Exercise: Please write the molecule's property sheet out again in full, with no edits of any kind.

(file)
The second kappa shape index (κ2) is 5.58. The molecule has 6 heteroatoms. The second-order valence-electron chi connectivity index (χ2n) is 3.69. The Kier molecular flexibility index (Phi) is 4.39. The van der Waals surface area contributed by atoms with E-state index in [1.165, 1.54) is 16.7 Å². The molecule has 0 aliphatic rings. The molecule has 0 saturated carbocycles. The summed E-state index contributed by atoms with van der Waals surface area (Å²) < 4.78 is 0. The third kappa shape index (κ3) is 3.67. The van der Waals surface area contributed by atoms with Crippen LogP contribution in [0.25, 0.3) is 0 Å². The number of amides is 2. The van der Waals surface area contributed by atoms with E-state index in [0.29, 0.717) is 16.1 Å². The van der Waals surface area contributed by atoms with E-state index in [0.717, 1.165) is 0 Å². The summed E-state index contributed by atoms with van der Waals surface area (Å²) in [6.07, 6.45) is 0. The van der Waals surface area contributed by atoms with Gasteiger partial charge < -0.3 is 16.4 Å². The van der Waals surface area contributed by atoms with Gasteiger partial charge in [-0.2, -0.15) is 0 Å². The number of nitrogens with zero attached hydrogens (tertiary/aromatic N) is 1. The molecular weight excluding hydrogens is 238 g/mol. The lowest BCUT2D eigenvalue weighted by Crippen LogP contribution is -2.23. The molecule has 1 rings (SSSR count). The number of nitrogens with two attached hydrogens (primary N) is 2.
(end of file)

The second kappa shape index (κ2) is 5.58. The molecule has 6 heteroatoms. The second-order valence-electron chi connectivity index (χ2n) is 3.69. The Kier molecular flexibility index (Phi) is 4.39. The van der Waals surface area contributed by atoms with E-state index in [1.165, 1.54) is 16.7 Å². The molecule has 0 aliphatic rings. The molecule has 0 saturated carbocycles. The summed E-state index contributed by atoms with van der Waals surface area (Å²) < 4.78 is 0. The third kappa shape index (κ3) is 3.67. The van der Waals surface area contributed by atoms with Crippen LogP contribution in [0.25, 0.3) is 0 Å². The number of amides is 2. The van der Waals surface area contributed by atoms with E-state index in [0.29, 0.717) is 16.1 Å². The van der Waals surface area contributed by atoms with E-state index in [0.717, 1.165) is 0 Å². The summed E-state index contributed by atoms with van der Waals surface area (Å²) in [6.07, 6.45) is 0. The van der Waals surface area contributed by atoms with Gasteiger partial charge < -0.3 is 16.4 Å². The van der Waals surface area contributed by atoms with Gasteiger partial charge in [-0.2, -0.15) is 0 Å². The number of nitrogens with zero attached hydrogens (tertiary/aromatic N) is 1. The molecular weight excluding hydrogens is 238 g/mol. The lowest BCUT2D eigenvalue weighted by Crippen LogP contribution is -2.23. The molecule has 1 rings (SSSR count). The number of nitrogens with two attached hydrogens (primary N) is 2.